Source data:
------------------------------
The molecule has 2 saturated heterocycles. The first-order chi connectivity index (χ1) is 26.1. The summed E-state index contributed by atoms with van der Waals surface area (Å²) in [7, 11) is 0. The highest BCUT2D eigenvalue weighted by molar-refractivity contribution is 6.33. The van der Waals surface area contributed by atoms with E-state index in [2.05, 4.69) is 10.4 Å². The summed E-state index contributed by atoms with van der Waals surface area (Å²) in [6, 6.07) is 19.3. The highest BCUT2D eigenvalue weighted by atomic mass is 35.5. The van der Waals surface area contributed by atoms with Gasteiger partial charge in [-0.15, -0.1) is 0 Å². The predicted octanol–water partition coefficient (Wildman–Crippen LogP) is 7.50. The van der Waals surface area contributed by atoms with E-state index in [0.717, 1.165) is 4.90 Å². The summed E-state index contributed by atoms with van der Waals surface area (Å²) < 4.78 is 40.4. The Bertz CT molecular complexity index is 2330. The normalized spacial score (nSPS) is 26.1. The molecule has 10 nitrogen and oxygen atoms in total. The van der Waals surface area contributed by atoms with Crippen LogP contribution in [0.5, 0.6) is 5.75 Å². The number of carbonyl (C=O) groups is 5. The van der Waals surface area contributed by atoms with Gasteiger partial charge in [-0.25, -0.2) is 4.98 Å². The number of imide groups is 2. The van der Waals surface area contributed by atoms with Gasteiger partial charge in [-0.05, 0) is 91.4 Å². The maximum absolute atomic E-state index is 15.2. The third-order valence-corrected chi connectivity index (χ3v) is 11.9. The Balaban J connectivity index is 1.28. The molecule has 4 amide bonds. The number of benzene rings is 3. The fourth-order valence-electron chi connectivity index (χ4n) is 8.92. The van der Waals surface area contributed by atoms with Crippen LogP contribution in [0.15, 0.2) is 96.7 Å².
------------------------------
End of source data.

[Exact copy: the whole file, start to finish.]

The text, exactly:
The molecule has 2 saturated heterocycles. The first-order chi connectivity index (χ1) is 26.1. The summed E-state index contributed by atoms with van der Waals surface area (Å²) in [7, 11) is 0. The highest BCUT2D eigenvalue weighted by molar-refractivity contribution is 6.33. The van der Waals surface area contributed by atoms with E-state index in [2.05, 4.69) is 10.4 Å². The summed E-state index contributed by atoms with van der Waals surface area (Å²) in [6, 6.07) is 19.3. The highest BCUT2D eigenvalue weighted by atomic mass is 35.5. The van der Waals surface area contributed by atoms with Gasteiger partial charge in [-0.15, -0.1) is 0 Å². The predicted octanol–water partition coefficient (Wildman–Crippen LogP) is 7.50. The van der Waals surface area contributed by atoms with E-state index in [0.717, 1.165) is 4.90 Å². The summed E-state index contributed by atoms with van der Waals surface area (Å²) < 4.78 is 40.4. The Bertz CT molecular complexity index is 2330. The normalized spacial score (nSPS) is 26.1. The molecule has 10 nitrogen and oxygen atoms in total. The van der Waals surface area contributed by atoms with Crippen LogP contribution in [0.5, 0.6) is 5.75 Å². The number of carbonyl (C=O) groups is 5. The van der Waals surface area contributed by atoms with Gasteiger partial charge in [-0.25, -0.2) is 4.98 Å². The number of imide groups is 2. The van der Waals surface area contributed by atoms with Gasteiger partial charge in [-0.05, 0) is 91.4 Å². The maximum absolute atomic E-state index is 15.2. The third-order valence-corrected chi connectivity index (χ3v) is 11.9. The Balaban J connectivity index is 1.28. The molecule has 4 amide bonds. The number of benzene rings is 3. The fourth-order valence-electron chi connectivity index (χ4n) is 8.92. The van der Waals surface area contributed by atoms with Crippen LogP contribution in [0.15, 0.2) is 96.7 Å².